Nader Enters Presidential Race, Addresses The 'Spoiler' Concern

There he goes again.

Ralph Nader says he's running for president for the fourth time in a row. The longtime consumer advocate told NBC's Meet the Press on Sunday that the two major parties aren't offering voters enough choice--as he has done in his previous campaigns. He promised to make a vigorous assault on official Washington as "corporate-occupied territory" where policies are designed to benefit the rich, the powerful, and big business.

Many Democrats haven't forgiven Nader for running in 2000 and taking enough votes away from Al Gore in Florida to throw the state to George W. Bush by 537 votes--thereby giving Bush the presidency. Nader got 97,000 votes in Florida, running on the Green Party ticket. But Nader, who turns 74 this week, says he isn't a spoiler. "If Democrats can't landslide the Republicans this year," he argues, "they ought to just wrap up, close down, emerge in a different form."

He had harsh words for his major-party rivals. He called Republican John McCain "the candidate for perpetual war." He said Democrat Barack Obama's "better instincts and his knowledge have been censored by himself." Earlier, he called Democrat Hillary Clinton a "political coward." On Meet the Press, Nader added: "All the candidates--McCain, Obama, and Clinton--are against single-payer health insurance, full Medicare for all."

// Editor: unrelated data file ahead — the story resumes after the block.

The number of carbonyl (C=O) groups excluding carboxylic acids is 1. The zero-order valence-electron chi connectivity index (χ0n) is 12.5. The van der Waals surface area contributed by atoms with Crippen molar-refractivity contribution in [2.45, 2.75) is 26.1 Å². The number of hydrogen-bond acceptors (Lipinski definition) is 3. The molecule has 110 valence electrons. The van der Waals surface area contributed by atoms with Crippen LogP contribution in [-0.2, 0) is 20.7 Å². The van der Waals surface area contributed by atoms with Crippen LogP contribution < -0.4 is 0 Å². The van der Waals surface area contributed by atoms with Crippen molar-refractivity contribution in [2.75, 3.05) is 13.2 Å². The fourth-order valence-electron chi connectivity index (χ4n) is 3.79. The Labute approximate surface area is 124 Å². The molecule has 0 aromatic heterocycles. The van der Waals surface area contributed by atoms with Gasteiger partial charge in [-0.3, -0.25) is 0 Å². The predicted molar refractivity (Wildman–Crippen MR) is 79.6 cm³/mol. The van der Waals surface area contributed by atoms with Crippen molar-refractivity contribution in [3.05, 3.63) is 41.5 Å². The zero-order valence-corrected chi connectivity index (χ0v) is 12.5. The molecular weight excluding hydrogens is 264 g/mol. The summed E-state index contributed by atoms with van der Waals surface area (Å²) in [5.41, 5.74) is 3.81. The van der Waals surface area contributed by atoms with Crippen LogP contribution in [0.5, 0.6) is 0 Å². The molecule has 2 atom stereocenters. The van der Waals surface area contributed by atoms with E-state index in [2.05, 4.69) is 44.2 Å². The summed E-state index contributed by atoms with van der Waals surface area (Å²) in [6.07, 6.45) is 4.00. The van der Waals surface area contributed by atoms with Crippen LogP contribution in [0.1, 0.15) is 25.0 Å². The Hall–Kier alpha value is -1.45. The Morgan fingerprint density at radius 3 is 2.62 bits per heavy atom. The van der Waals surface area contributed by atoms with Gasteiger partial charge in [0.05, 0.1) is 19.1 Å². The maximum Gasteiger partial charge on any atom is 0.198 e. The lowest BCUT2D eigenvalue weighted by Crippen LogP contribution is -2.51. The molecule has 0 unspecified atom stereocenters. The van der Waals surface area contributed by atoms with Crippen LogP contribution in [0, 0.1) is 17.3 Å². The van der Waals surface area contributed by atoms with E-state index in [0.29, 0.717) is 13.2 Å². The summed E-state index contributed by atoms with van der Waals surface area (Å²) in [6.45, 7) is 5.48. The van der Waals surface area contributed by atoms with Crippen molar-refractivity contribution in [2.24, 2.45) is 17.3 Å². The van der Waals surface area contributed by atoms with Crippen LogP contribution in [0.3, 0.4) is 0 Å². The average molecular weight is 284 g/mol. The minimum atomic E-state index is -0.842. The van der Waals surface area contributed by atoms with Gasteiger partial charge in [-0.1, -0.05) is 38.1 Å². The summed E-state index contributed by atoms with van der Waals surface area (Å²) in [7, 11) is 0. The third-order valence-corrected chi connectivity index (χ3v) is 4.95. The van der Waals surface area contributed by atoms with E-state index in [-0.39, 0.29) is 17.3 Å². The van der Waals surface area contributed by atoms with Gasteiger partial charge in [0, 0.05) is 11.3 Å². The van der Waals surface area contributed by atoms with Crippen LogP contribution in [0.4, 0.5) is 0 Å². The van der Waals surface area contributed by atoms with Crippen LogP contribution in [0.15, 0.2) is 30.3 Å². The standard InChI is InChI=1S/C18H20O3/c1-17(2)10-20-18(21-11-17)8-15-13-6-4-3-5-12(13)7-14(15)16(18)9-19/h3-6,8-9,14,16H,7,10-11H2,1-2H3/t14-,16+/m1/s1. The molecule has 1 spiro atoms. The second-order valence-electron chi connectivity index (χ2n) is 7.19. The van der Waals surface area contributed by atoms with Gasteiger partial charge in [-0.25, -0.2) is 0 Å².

Nader rose to fame in the 1960s when he took on the auto industry over safety issues. Since then, he has focused not only on strengthening consumer rights but also on a broader attack against corporate interests, which he says control the agenda in Washington, to the disadvantage of everyday Americans.

Democrats are deeply worried that even a small turnout for Nader among liberals--his core constituency--in key states could swing a close election to the GOP. But Nader also faces very serious challenges not only in raising money--a common problem for independent and third-party candidates--but also in getting on state ballots. He appears intent on running as an independent, not as the head of a third party. And that means he would not have a ready-made organization at his disposal to get his name before the voters. That could make him even more of a peripheral figure this time around.

Of course Nader may not be the only serious third-party or independent candidate in the race. If the Democratic and Republican nominees disappoint key constituencies, there could more "outsiders" testing the system. They could range from libertarian Ron Paul to New York Mayor Michael Bloomberg. That would make an already turbulent campaign even more unpredictable.

By Kenneth T. Walsh